The Ministry of Interior announced Saturday that fans would not be allowed to enter a match against an Angolan side after Al-Ahly’s CAF Super Cup title game ended in running battles between fans and Central Security Forces (CSF) which resulted in 24 injuries.
The ministry’s statement read that the move was made “to ensure the safety and protection of the masses [from] elements trying to fabricate events that lead to security implications” in reference to “unfortunate events” witnessed after Thursday’s Ahly match.
Buses of Ultras White Knights (UWK) members were stopped from entering Cairo and members who tried to march to the game were dispersed by security forces which lead to the wounding of a UWK member.
The ultras released a statement via Facebook Sunday in response to the events, claiming that the members that had gathered before the match were dispersed when the interior ministry “reared its ugly head” and used tear gas, live ammunition, and birdshot to control the crowd.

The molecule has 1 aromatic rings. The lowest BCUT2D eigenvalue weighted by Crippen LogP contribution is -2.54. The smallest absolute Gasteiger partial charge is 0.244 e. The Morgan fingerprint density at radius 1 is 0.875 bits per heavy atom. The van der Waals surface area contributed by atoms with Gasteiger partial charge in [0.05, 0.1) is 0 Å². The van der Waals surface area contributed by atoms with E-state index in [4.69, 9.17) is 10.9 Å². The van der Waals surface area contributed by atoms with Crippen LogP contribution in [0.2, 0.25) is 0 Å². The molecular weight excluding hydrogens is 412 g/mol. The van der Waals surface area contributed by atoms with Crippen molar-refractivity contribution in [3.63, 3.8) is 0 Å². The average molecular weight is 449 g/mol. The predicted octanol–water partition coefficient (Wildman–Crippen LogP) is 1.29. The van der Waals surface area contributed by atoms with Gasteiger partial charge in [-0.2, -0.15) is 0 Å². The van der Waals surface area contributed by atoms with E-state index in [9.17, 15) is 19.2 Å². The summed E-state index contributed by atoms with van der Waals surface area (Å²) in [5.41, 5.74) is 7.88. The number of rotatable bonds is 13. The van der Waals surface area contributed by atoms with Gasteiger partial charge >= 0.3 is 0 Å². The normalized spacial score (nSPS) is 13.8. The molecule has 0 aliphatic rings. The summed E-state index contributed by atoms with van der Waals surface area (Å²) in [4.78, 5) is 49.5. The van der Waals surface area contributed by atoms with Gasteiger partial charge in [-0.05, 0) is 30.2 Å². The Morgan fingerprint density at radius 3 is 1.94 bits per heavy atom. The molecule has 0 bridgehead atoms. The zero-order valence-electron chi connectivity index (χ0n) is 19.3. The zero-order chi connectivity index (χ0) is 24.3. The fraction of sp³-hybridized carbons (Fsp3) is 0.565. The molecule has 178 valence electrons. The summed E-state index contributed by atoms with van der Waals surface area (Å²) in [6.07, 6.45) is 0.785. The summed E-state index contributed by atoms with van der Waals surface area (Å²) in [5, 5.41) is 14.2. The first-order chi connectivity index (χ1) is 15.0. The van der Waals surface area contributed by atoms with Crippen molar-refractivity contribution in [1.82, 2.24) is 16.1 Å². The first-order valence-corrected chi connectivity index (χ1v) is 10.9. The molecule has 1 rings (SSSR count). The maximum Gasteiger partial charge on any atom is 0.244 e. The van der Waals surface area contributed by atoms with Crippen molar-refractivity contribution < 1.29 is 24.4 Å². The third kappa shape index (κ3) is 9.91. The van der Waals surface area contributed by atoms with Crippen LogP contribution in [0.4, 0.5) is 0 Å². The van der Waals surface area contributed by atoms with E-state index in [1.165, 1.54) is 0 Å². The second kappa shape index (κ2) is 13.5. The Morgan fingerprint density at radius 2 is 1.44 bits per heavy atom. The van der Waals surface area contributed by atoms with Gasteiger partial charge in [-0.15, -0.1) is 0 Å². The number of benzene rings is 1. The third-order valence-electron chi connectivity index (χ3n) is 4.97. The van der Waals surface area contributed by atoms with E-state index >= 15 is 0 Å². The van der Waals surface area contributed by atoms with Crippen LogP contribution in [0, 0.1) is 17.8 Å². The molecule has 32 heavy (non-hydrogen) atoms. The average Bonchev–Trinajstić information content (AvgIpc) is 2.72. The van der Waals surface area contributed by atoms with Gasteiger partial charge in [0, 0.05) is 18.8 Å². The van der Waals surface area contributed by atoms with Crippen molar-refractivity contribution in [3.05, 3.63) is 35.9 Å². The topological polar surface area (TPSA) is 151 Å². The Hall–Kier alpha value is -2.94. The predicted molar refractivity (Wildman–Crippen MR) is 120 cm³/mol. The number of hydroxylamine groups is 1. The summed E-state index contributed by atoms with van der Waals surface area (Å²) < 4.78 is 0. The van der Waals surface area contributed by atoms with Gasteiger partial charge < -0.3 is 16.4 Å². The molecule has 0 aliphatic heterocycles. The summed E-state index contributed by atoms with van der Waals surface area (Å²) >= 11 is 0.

“[The interior ministry] wants to turn the page on the past and open a blank page, [but] we find that page also stained with the blood of the martyrs and dozens of prisoners and the tears of mothers” the statement read, claiming that “justice, dignity and human rights” have been ignored by the ministry.
Clashes between groups of Ultras and security forces have been frequent since 74 members of Ultras Ahlawy were killed following a match against Al-Masry on 1 February 2012. Dubbed the “Port Said Massacre”, Ultras members accused the Supreme Council of the Armed Forces of allowing the mayhem to continue unabated, even accusing security forces of barricading exits to the stadium.
The case was brought to trial and on 26 January 2013, 21 defendants, alleged Al-Masry fans, were sentenced to death.